In this important and original book, eminent scholar Barbara Herrnstein Smith describes, assesses, and reflects upon a set of contemporary intellectual projects involving science, religion, and human cognition. One, which Smith calls “the New Naturalism,” is the effort to explain religion on the basis of cognitive science. Another, which she calls “the New Natural Theology,” is the attempt to reconcile natural-scientific accounts of the world with traditional religious belief. These two projects, she suggests, are in many ways mirror images—or “natural reflections”—of each other.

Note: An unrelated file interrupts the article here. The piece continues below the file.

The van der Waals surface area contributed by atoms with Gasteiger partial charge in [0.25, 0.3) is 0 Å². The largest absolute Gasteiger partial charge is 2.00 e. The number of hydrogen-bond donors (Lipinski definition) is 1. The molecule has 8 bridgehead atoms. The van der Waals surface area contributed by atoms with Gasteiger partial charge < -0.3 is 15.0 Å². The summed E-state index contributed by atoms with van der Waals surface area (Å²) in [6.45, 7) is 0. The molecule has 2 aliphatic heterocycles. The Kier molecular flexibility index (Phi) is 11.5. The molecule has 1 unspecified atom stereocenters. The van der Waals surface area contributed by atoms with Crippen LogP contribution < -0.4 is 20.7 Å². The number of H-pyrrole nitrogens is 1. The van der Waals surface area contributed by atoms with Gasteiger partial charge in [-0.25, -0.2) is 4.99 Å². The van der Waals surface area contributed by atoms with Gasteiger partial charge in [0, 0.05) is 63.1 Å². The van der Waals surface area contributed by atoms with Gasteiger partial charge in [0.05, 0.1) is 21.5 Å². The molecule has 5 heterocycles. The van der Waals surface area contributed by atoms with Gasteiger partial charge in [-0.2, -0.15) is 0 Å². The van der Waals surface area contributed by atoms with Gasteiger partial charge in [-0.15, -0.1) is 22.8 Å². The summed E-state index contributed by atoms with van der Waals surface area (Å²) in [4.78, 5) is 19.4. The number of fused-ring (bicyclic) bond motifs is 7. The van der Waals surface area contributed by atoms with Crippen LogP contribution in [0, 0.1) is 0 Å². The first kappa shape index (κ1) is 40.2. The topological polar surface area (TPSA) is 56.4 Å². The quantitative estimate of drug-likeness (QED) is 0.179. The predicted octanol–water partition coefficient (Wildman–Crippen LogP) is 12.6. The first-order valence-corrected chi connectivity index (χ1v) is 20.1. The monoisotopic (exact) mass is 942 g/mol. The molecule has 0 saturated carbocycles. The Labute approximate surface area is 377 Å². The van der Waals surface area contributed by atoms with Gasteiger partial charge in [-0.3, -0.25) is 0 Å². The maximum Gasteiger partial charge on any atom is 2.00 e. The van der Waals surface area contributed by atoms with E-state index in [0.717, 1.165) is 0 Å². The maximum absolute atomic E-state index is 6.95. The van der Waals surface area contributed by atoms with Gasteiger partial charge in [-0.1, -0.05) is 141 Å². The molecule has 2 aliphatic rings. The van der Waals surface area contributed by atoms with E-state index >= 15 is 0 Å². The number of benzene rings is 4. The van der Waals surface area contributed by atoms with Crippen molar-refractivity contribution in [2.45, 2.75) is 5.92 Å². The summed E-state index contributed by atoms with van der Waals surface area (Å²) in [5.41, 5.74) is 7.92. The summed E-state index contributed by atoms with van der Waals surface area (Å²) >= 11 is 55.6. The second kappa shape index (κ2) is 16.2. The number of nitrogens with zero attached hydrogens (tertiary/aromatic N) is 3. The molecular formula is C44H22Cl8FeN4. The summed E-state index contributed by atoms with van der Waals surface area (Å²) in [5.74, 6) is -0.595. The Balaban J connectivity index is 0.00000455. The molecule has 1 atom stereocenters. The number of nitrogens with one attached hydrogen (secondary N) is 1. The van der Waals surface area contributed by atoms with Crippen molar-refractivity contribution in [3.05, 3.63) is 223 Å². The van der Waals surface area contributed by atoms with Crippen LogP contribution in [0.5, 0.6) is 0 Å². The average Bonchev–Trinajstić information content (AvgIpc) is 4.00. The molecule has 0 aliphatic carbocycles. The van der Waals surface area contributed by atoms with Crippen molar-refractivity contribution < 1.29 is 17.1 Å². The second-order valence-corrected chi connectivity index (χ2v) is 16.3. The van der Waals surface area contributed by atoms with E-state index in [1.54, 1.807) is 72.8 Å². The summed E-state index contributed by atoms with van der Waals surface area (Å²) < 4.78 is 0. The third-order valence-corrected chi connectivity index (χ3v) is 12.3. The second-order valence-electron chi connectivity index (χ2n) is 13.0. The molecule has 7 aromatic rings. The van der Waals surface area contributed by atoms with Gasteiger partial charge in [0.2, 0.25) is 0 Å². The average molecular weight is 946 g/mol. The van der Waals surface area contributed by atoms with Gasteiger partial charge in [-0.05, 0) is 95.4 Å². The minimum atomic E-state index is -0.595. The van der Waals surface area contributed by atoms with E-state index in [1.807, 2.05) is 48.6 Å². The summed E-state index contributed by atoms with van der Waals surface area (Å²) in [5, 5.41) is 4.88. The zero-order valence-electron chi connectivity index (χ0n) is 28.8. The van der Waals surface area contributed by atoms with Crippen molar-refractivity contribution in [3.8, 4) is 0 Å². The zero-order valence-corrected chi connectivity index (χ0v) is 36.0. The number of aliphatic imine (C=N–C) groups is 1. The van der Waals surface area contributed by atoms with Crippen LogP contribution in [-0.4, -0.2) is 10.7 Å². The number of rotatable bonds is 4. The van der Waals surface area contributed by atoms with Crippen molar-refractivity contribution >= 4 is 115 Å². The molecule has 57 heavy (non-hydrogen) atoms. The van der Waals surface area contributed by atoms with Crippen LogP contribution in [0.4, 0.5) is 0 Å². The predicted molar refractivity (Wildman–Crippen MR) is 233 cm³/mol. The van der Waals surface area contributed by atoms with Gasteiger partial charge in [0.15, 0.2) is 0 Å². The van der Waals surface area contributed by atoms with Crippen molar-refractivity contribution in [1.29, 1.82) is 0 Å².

Examining these and related efforts from the perspective of a constructivist-pragmatist epistemology, Smith argues that crucial aspects of belief—religious and other—that remain elusive or invisible under dominant rationalist and computational models are illuminated by views of human cognition that stress its dynamic, embodied, and interactive features. She also demonstrates how constructivist understandings of the formation and stabilization of knowledge—scientific and other—alert us to similarities in the springs of science and religion that are elsewhere seen largely in terms of difference and contrast.
In Natural Reflections, Smith develops a sophisticated approach to issues often framed only polemically. Recognizing science and religion as complex, distinct domains of human practice, she also insists on their significant historical connections and cognitive continuities and offers important new modes of engagement with each of them.